Gilbert casts doubt on breast MRI use to monitor recurrence

2012 03 08 15 19 31 320 Gilbert Fiona 70

VIENNA - When it comes to breast cancer surveillance and equivocal findings that may indicate recurrence, Dr. Fiona Gilbert is unequivocal: MRI absolutely outperforms other modalities to exclude malignant disease with reasonable certainty, she told participants at last week's meeting organized by the European Society of Breast Imaging (EUSOBI).

But after this ringing endorsement for MRI, her conclusion stunned course participants, because she noted that MRI is not justified as a surveillance tool for women who have previously had cancer.

My comments seemed to wake people up, said Dr. Fiona Gilbert.My comments seemed to wake people up, said Dr. Fiona Gilbert.
My comments seemed to wake people up, said Dr. Fiona Gilbert.

"I noticed it seemed to wake people up," she said in an interview following her presentation. Gilbert, professor of radiology at the Cambridge University's School of Clinical Medicine, U.K., explained that while MRI is undoubtedly the most sensitive modality, the price of this effectiveness is simply not cost-effective for a healthcare system.

Taking the U.K. as an example, the National Health Service faces a population of 250,000 women who would be indicated for an annual examination to monitor recurrence, she said. Where the clinical advantage of MRI has been consistently demonstrated across numerous studies, these studies looked at a population of women at high risk for breast cancer, the majority of whom are younger than 50 and premenopausal. Meanwhile, more than 80% of the women at risk of a recurrence are older than 50, with less dense breast tissue. Given this population, the advantage MRI holds over other modalities narrows significantly, she explained.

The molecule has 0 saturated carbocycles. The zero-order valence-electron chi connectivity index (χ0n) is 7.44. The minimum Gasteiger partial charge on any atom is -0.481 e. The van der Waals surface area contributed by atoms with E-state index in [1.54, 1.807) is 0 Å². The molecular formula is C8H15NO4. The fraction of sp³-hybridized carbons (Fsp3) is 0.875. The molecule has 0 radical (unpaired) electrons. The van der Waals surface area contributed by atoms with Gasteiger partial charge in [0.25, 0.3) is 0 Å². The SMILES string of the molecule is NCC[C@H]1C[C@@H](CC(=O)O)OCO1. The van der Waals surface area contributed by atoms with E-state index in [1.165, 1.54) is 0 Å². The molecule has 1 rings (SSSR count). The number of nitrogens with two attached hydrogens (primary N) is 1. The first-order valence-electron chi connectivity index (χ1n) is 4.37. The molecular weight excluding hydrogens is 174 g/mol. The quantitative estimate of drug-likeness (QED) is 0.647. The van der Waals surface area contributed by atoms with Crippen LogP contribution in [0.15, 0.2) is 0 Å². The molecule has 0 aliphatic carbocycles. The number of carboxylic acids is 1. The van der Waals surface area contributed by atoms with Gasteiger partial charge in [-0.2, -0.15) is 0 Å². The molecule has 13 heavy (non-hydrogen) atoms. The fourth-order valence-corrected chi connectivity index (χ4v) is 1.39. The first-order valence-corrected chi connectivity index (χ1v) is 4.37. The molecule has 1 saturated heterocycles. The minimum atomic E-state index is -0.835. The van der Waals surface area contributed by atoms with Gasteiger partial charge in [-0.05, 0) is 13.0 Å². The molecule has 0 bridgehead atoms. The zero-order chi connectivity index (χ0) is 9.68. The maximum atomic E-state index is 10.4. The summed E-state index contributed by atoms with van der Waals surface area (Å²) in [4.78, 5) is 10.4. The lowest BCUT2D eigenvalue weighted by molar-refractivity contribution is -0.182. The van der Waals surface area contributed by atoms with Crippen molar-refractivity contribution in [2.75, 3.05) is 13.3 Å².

The 10% advantage for sensitivity with MRI in this group does not justify a cost that is three times greater, requires 30 minutes of scanner utilization, and requires contrast enhancement, according to Gilbert, who presented a retrospective review of women with second cancers over a 17-year period at last year's European Congress of Radiology.

"To justify surveillance, we needed to show that early identification would actually save lives," she said.

The study found that women with breast cancers smaller than 1 cm in size or between 1 cm and 2 cm had much better survival rates than those with tumors larger than 2 cm. Mammography was recommended as the modality for surveillance of these patients. The evidence suggests MRI should be used when there is an indeterminate lesion following conventional triple assessment of clinical assessment, both mammography and ultrasound examinations, and needle biopsy.

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